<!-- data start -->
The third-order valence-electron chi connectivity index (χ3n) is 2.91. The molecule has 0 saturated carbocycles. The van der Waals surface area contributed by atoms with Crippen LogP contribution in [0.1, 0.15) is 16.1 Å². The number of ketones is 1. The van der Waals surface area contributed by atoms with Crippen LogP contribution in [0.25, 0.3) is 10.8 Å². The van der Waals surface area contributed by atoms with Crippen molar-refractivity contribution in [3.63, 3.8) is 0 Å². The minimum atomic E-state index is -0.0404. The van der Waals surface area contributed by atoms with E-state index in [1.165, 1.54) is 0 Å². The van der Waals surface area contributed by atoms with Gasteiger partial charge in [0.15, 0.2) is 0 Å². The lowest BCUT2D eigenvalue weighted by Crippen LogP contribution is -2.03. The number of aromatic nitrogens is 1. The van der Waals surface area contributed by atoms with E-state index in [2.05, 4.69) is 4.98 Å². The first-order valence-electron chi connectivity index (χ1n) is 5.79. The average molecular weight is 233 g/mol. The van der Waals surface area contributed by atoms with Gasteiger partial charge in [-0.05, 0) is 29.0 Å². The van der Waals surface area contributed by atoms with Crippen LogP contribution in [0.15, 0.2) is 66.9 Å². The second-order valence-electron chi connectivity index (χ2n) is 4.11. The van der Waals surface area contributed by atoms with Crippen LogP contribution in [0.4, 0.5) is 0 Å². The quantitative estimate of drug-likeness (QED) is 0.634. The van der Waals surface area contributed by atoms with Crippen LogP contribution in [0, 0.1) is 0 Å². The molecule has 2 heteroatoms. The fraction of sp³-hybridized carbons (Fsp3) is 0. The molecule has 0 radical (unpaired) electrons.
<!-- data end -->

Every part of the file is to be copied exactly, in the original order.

The third-order valence-electron chi connectivity index (χ3n) is 2.91. The molecule has 0 saturated carbocycles. The van der Waals surface area contributed by atoms with Crippen LogP contribution in [0.1, 0.15) is 16.1 Å². The number of ketones is 1. The van der Waals surface area contributed by atoms with Crippen LogP contribution in [0.25, 0.3) is 10.8 Å². The van der Waals surface area contributed by atoms with Crippen molar-refractivity contribution in [3.63, 3.8) is 0 Å². The minimum atomic E-state index is -0.0404. The van der Waals surface area contributed by atoms with E-state index in [1.165, 1.54) is 0 Å². The van der Waals surface area contributed by atoms with Gasteiger partial charge in [0.15, 0.2) is 0 Å². The lowest BCUT2D eigenvalue weighted by Crippen LogP contribution is -2.03. The number of aromatic nitrogens is 1. The van der Waals surface area contributed by atoms with E-state index in [2.05, 4.69) is 4.98 Å². The first-order valence-electron chi connectivity index (χ1n) is 5.79. The average molecular weight is 233 g/mol. The van der Waals surface area contributed by atoms with Gasteiger partial charge in [-0.05, 0) is 29.0 Å². The van der Waals surface area contributed by atoms with Crippen LogP contribution in [0.15, 0.2) is 66.9 Å². The second-order valence-electron chi connectivity index (χ2n) is 4.11. The van der Waals surface area contributed by atoms with Crippen LogP contribution in [0.4, 0.5) is 0 Å². The quantitative estimate of drug-likeness (QED) is 0.634. The van der Waals surface area contributed by atoms with Crippen LogP contribution in [0, 0.1) is 0 Å². The molecule has 2 heteroatoms. The fraction of sp³-hybridized carbons (Fsp3) is 0. The molecule has 0 radical (unpaired) electrons.